PHILADELPHIA — Supporters of Bernie Sanders disrupted the first day of the Democratic convention on Monday, repeatedly chanting and booing mentions of Hillary Clinton’s name as the party’s hopes for a show of unity dissolved into frequent chaos.
Speakers in the convention’s first hour struggled to carry out business as angry Sanders supporters roared their disapproval, drawing a deafening response from Clinton delegates.
“We’re all Democrats and we need to act like it,” U.S. Representative Marcia Fudge of Ohio, the convention’s chairwoman, shouted over the uproar.
Earlier in the day, Sanders drew jeers from his supporters when he urged his delegates to back the White House bid of his formal rival, Clinton, and focus on defeating Republican Donald Trump in the Nov. 8 presidential election.
Sanders’ followers shouted: “We want Bernie” in a show of anger at both Clinton’s victory in the race for the Democratic presidential nomination and emails leaked on Friday suggesting the party leadership had tried to sabotage Sanders’ insurgent campaign.
For months, Sanders, 74, a U.S. senator from Vermont, mounted an unexpectedly tough challenge to Clinton, 68, a former secretary of state, who this week will become the first woman nominated for president by a major U.S. political party.
The scenes of booing in Philadelphia were a setback to Democratic officials’ attempts to present the gathering as a smoothly run show of party unity in contrast to the volatile campaign of Republican nominee Trump.
Sanders tried to head off the disruptions, sending an email to delegates as the convention opened urging them to refrain from interrupting the proceedings.
“Our credibility as a movement will be damaged by booing, turning of backs, walking out or other similar displays. That’s what the corporate media wants. That’s what Donald Trump wants,” Sanders said in the email.
Trump gloated at the Democrats’ opening day disorder.
“Wow, the Republican Convention went so smoothly compared to the Dems total mess,” he wrote on Twitter.
The Democratic National Committee formally offered “a deep and sincere apology to Senator Sanders, his supporters, and the entire Democratic Party for the inexcusable remarks made over email” and said it would take action to ensure it never happens again.
Democratic National Committee Chairwoman Debbie Wasserman Schultz resigned effective at the end of the convention over the email flap. At a morning gathering of Florida delegates, Sanders supporters jeered Wasserman Schultz, who they accuse of trying to sabotage the campaign of the democratic socialist.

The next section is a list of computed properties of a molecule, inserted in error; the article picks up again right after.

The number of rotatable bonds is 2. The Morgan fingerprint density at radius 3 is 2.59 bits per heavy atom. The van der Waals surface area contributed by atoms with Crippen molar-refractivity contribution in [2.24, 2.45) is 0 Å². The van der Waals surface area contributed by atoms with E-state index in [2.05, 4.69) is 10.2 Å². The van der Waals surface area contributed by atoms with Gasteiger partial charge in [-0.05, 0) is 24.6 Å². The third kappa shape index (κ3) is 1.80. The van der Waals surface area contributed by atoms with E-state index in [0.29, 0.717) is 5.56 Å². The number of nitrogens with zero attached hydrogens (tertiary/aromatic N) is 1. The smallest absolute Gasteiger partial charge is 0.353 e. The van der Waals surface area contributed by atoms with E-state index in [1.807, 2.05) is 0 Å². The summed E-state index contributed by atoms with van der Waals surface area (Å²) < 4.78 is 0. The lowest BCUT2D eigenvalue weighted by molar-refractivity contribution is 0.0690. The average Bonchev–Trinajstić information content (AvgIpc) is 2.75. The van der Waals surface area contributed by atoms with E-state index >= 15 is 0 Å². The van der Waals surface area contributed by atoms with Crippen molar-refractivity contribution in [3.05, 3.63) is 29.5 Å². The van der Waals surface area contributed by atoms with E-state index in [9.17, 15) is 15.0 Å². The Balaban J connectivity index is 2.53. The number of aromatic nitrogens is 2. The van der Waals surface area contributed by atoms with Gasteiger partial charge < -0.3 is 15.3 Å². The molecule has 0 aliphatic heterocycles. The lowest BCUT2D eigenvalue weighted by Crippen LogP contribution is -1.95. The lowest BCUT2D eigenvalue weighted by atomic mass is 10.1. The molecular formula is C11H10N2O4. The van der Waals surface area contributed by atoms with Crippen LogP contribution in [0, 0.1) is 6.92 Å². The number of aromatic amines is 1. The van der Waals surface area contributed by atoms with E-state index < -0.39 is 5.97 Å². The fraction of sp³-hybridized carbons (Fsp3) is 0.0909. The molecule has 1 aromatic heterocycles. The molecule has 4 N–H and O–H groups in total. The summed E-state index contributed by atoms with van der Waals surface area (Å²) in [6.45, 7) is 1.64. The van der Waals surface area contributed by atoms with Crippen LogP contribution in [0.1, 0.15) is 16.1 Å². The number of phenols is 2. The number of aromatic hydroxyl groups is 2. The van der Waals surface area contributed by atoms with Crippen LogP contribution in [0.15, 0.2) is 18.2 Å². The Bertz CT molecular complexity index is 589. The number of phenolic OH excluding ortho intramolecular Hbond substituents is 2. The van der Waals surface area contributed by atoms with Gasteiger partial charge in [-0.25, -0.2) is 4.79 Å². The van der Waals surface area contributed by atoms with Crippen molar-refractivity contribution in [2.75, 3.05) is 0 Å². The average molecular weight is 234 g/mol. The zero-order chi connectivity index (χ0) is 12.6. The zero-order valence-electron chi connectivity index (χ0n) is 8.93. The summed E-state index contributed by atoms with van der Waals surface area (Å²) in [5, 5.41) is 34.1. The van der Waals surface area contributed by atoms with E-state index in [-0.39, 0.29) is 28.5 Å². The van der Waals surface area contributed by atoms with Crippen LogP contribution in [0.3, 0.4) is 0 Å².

Sanders, speaking later to his delegates in Philadelphia, was booed when he urged supporters to help defeat Trump by backing Clinton and her vice presidential running mate, U.S. Senator Tim Kaine of Virginia.
“Brothers and sisters, this is the real world that we live in,” he said, adding: “Trump is a bully and a demagogue.”
Members of the crowd screamed back: “So is Hillary.” “She stole the election!” someone else shouted.
While Sanders has endorsed Clinton, the former first lady faces a difficult task attracting his backers as she battles Trump. The New York businessman pulled ahead in at least one opinion poll on Monday, after lagging Clinton in most national surveys for months.
A CNN/ORC opinion poll gave Trump a 48 percent to 45 percent lead over Clinton in a two-way presidential contest.
Trump was formally nominated for president at the Republican convention in Cleveland last week.
Sanders was among those due to speak on the first evening of the Democratic convention. Other speakers included President Barack Obama’s wife, Michelle Obama.
Sanders complained bitterly during the primary process that the party leadership was working against him. Some of his backers are reluctant to get behind Clinton, seeing her as a member of the Washington political elite who pays lip service to their goals of reining in Wall Street and eradicating income inequality.
Early speakers pleaded for unity among the competing supporters. Diane Russell, a Sanders delegate from Maine, said the party had to come together to beat Trump.
“Whether you support Bernie Sanders or Hillary Clinton, we’re all in this together,” she said.
Ed Mullen, 49, a delegate from Illinois, said he supported Sanders but would vote for Clinton in November. He said the protesters at the convention had a right to stay.
“Democracy is messy, people have disputes with how the DNC has managed this campaign,” Mullen said.
Shouts of ‘shame’
Wasserman Schultz, a Florida congresswoman who resigned as the DNC head on Sunday, was the focus of anger from liberal Democrats over some 19,000 DNC emails that were leaked by the WikiLeaks website that showed the party establishment working to undermine Sanders.
She told Florida’s Sun Sentinel newspaper she would not speak as planned at the opening of the event.
On Monday morning, Wasserman Schultz struggled to be heard above boos as she spoke to the delegation from her home state. Some protesters held up signs that read “Bernie” and “E-MAILS” and shouted: “Shame” as she spoke.
The cache of leaked emails disclosed that DNC officials explored ways to undercut Sanders’ insurgent presidential campaign, including raising questions about whether Sanders, who is Jewish, was an atheist.
Sanders supporters were already dismayed last week when Clinton passed over liberal favorites like U.S. Senator Elizabeth Warren of Massachusetts to select the more moderate Kaine as her running mate.
The Clinton camp questioned whether Russians may have had a hand in the hack attack on the party’s emails in an effort to help Trump, who has exchanged words of praise with Russian President Vladimir Putin. Republicans dismissed the suggestion as absurd.
The FBI said on Monday it would investigate the nature and scope of the hack.
— by John Whitesides and Luciana Lopez | Reuters